“We had so many guests offering to help, and I should have taken them up on it more. Even assigning them the task of handling an unforeseen circumstance would have helped us a lot!”

~~~

What I WOULD do over again: Don’t stress out & go with the flow! Even if everything isn’t exactly how you imagined it, there’s not much that can be changed in the moment and your job as a bride is to enjoy yourself with the one you love!”

Photos by ShootAnyAngle Wedding Photography.

Make sure to follow us on Pinterest and Facebook.


Leave a comment

Congratulations, You’re Engaged! What’s Next?

Our proposal in Disneyland.  James had hidden cameras on tripods to capture the moment.   http://shootanyangle.com/weddings/

Our proposal in Disneyland. James had hidden cameras on tripods to capture the moment.
http://shootanyangle.com/weddings/

Congratulations! You’re engaged! You’re grinning ear to ear, and you’re distracted by your sparkler all the time (stop looking at it while you’re driving!). It’s a very exciting (and tiring) time in your life, but now it all the sudden dawns on you that you have to plan a wedding, and that’s no simple task.

When James and I got engaged in Disneyland (yes, he proposed in front of the castle – he did good!), we were immediately overwhelmed by all the “congratulations” and attention we were getting. Actually, at one point, a Disneyland cast member came up to us to offer his congratulations (we were wearing the Mickey and Minnie Bridal Ears, so we were easy to spot). Though he was actually saying intelligent and clear words, we both heard the sound of Charlie Brown’s teacher coming out of this guy’s mouth! We just stared at him dumbfounded until he repeated himself. We were just so tired from all the emotional excitement that our brains had completely shut down. This became especially difficult when we were immediately asked questions that we couldn’t possibly know yet – like when and where the wedding would be. Yes, you just got engaged and yet people are going to ask. So, here is a quick set of guidelines to help start the process (after you take a nap and eat some food, that is!).

Step 1: Set your budget.

Now, when I say “set your budget,” I don’t just mean your overall budget, though that’s also necessary. You need to also set your budgets for each aspect of the wedding. There’s a basic breakdown at The Knot: http://wedding.theknot.com/wedding-planning/wedding-budget/articles/wedding-budget-101-establishing-your-budget.aspx?MsdVisit=1.

Going along with setting your budget, make sure you and your fiancé know what is most important to you. For me, it was 1, photography; 2, details; and 3, location. Each of you should have your top three important aspects chosen, so you can adjust your budget accordingly. Setting a budget now also helps pull in the reigns on your spending. My first few trips to Michael’s, I was tempted to buy all of their bridal pieces. I ended up buying some that I never used, so hold back on the spending until you know how much you can spend and on what.

Step 2: Set a basic time for your wedding.

Not the actual date, of course. That would depend on your chosen venue’s availability, but choose a basic time when you’ll be tying the knot. It can be something as simple as “in about a year” or more specific like “spring” or even a specific month, but something. This is mostly so you have something to tell people when they ask, and so you can start the preliminary planning.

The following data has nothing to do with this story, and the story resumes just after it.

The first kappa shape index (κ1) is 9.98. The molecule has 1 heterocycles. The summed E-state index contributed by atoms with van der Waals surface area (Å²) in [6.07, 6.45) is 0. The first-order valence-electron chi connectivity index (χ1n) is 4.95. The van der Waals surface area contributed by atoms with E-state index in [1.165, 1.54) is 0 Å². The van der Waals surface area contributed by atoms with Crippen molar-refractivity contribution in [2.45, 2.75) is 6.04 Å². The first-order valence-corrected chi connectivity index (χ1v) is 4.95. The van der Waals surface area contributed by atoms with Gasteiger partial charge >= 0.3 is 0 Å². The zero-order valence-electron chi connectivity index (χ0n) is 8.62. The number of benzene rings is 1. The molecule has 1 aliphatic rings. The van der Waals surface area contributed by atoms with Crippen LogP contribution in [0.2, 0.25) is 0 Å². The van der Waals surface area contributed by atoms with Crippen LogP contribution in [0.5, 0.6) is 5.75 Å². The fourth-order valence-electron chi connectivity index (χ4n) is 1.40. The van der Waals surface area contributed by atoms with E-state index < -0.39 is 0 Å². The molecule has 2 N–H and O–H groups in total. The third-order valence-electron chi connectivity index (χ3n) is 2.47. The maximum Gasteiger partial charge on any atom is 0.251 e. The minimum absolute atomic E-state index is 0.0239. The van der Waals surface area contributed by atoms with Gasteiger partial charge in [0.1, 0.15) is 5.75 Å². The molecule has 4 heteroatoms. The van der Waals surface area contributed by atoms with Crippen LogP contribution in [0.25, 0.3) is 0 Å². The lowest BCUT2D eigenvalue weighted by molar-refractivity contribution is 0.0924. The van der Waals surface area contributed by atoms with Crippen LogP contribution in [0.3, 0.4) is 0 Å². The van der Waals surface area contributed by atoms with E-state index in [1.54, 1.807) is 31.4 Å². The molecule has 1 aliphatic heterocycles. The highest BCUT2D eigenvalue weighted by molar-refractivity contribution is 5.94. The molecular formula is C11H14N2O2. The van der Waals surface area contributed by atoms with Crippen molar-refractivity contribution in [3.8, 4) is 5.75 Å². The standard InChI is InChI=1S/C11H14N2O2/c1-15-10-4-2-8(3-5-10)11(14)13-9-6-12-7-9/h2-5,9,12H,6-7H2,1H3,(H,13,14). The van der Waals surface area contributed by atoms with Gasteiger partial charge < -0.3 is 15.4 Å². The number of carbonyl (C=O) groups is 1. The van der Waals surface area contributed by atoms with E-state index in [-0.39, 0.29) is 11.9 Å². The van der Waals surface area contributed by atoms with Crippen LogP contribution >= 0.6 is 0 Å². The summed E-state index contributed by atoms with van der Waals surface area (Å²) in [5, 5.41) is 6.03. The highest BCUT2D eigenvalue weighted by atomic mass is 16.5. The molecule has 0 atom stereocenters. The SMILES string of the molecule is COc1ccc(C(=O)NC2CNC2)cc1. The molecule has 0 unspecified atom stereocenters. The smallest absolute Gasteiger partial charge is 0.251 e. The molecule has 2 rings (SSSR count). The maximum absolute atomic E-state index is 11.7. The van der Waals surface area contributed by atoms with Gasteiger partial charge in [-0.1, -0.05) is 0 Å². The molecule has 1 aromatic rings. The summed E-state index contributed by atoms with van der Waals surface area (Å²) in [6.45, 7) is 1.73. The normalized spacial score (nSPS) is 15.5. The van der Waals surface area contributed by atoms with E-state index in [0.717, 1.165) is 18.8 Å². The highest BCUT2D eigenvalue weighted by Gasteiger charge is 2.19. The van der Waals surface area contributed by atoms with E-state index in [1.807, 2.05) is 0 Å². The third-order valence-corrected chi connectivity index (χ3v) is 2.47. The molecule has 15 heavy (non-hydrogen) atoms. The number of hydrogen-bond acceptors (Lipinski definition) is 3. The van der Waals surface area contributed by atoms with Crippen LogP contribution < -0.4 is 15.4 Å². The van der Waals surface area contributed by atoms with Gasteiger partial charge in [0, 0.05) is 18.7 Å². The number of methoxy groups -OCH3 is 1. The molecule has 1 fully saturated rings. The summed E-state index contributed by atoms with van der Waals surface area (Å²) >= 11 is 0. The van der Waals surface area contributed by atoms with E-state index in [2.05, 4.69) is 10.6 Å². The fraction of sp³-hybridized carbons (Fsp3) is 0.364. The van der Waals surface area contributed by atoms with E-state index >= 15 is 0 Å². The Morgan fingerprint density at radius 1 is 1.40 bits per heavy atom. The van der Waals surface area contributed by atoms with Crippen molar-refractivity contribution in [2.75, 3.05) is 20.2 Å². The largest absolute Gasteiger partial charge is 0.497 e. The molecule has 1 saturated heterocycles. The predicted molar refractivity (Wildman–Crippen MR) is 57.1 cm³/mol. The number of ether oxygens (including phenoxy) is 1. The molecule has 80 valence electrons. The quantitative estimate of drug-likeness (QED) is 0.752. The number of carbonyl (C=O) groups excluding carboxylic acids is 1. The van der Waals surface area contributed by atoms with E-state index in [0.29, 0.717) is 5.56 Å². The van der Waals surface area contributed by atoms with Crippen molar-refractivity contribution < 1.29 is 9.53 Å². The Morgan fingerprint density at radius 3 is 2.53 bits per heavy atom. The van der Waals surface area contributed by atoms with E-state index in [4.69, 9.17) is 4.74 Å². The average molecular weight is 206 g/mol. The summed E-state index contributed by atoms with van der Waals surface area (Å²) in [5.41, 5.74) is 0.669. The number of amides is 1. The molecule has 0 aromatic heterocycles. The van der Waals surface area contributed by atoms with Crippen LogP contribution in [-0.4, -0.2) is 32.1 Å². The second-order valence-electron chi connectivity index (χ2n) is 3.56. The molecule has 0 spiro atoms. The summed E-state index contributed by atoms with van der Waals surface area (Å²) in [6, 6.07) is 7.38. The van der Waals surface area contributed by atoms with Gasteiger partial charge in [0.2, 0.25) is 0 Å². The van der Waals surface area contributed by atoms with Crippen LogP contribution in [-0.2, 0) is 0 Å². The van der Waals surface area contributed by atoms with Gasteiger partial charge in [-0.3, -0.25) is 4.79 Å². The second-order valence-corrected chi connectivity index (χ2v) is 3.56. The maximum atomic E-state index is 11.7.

Step 3: Determine where you’ll get married.

This generally happens awhile after the proposal (as opposed to the first two steps, which should be completed soon after), and that’s just fine. Talk with your fiancé, and write down a list of areas you both like (or specific venues, if you know of any). At this stage, you should also be thinking about who you’re going to invite (more on that next), and who you really want there. This is important because if you really want “Aunt Nancy” to be there (and she’s in a wheelchair), then that venue that your guests have to hike up a volcano to get to (though impressive and a bit terrifying) is probably not the best option. On the flip side of that, if you want to cut down on the guest list, having a destination wedding can be the way to go.

Step 4: Determine your basic guest list.

Every bride is going to have a massive headache over her guest list, so stock up on the Advil now. I also advise creating a “Relax” playlist that is ready to go whenever the stress becomes too much. Though it is your wedding, those around you also believe they have a say in who attends, and they will verbalize it. The sooner you know your list, the better prepared you’ll be for those moments. Think of it this way, if the venue only allows 75 people, and you already have 90 on your list, you simply cannot accommodate other invite requests. That being said, you need to also pick and choose your battles. Inviting a cousin’s new boyfriend is a small price to pay if it means you can get out of inviting the parent’s nosey and obnoxious co-worker.

Step 5: Determine what you do and don’t want.

If it’s really important that you be married in a Church, let people know early on. That way, you won’t have people suggesting that you get married elsewhere. If it’s really important to you that children are not invited, express that as well. Basically, figure out what battles you will fight for. That way, you’ll know what other areas you can compromise on. I also suggest that when telling others your feelings on these topics, that you make it clear that the decisions are final – but in a polite way. If you’re not clear on that point, people will try to change your mind.

Of course, there are a lot more steps involved in planning a wedding, but these first tips should help you get the ball rolling. Being organized and knowing what you want in the beginning will make everything go a lot smoother!

And, of course, congratulations from ShootAnyAngle Wedding Photography!

Photos by ShootAnyAngle Wedding Photography.

Make sure to follow us on Pinterest and Facebook.